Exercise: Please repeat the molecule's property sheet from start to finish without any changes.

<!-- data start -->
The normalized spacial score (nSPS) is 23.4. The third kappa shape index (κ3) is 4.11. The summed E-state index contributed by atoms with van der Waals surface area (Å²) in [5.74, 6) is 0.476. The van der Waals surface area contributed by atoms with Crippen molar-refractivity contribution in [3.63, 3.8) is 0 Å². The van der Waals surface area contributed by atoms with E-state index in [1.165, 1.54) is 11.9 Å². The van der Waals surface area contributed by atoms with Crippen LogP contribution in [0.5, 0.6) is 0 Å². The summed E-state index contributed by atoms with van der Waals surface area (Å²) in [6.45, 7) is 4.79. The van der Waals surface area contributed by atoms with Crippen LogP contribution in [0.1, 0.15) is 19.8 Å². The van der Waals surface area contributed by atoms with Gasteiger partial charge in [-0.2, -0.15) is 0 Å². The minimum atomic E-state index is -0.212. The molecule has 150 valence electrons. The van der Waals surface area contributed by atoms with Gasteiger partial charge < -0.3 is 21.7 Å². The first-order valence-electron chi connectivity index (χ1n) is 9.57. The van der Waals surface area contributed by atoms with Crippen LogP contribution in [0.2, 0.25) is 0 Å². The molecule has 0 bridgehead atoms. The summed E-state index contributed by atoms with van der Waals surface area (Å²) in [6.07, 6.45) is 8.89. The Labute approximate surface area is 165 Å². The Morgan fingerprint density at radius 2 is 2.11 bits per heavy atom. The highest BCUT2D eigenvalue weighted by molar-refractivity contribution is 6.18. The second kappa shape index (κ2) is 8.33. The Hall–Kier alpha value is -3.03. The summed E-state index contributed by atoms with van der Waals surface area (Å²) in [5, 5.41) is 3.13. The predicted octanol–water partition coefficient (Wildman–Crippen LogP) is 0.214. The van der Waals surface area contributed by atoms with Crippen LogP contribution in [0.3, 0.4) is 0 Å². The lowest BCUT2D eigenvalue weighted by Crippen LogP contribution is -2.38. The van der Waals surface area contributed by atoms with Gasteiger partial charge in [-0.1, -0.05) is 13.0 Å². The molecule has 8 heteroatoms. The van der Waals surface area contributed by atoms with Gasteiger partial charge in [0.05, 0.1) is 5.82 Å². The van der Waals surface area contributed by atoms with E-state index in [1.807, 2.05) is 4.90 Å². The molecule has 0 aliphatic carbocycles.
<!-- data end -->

The normalized spacial score (nSPS) is 23.4. The third kappa shape index (κ3) is 4.11. The summed E-state index contributed by atoms with van der Waals surface area (Å²) in [5.74, 6) is 0.476. The van der Waals surface area contributed by atoms with Crippen molar-refractivity contribution in [3.63, 3.8) is 0 Å². The van der Waals surface area contributed by atoms with E-state index in [1.165, 1.54) is 11.9 Å². The van der Waals surface area contributed by atoms with Crippen LogP contribution in [0.5, 0.6) is 0 Å². The summed E-state index contributed by atoms with van der Waals surface area (Å²) in [6.45, 7) is 4.79. The van der Waals surface area contributed by atoms with Crippen LogP contribution in [0.1, 0.15) is 19.8 Å². The van der Waals surface area contributed by atoms with Gasteiger partial charge in [-0.2, -0.15) is 0 Å². The minimum atomic E-state index is -0.212. The molecule has 150 valence electrons. The van der Waals surface area contributed by atoms with Gasteiger partial charge < -0.3 is 21.7 Å². The first-order valence-electron chi connectivity index (χ1n) is 9.57. The van der Waals surface area contributed by atoms with Crippen LogP contribution in [0.2, 0.25) is 0 Å². The molecule has 0 bridgehead atoms. The summed E-state index contributed by atoms with van der Waals surface area (Å²) in [6.07, 6.45) is 8.89. The Labute approximate surface area is 165 Å². The Morgan fingerprint density at radius 2 is 2.11 bits per heavy atom. The highest BCUT2D eigenvalue weighted by molar-refractivity contribution is 6.18. The second kappa shape index (κ2) is 8.33. The Hall–Kier alpha value is -3.03. The summed E-state index contributed by atoms with van der Waals surface area (Å²) in [5, 5.41) is 3.13. The predicted octanol–water partition coefficient (Wildman–Crippen LogP) is 0.214. The van der Waals surface area contributed by atoms with Crippen LogP contribution in [0.3, 0.4) is 0 Å². The lowest BCUT2D eigenvalue weighted by Crippen LogP contribution is -2.38. The van der Waals surface area contributed by atoms with Gasteiger partial charge in [-0.1, -0.05) is 13.0 Å². The molecule has 8 heteroatoms. The van der Waals surface area contributed by atoms with Gasteiger partial charge in [0.05, 0.1) is 5.82 Å². The van der Waals surface area contributed by atoms with E-state index in [1.807, 2.05) is 4.90 Å². The molecule has 0 aliphatic carbocycles.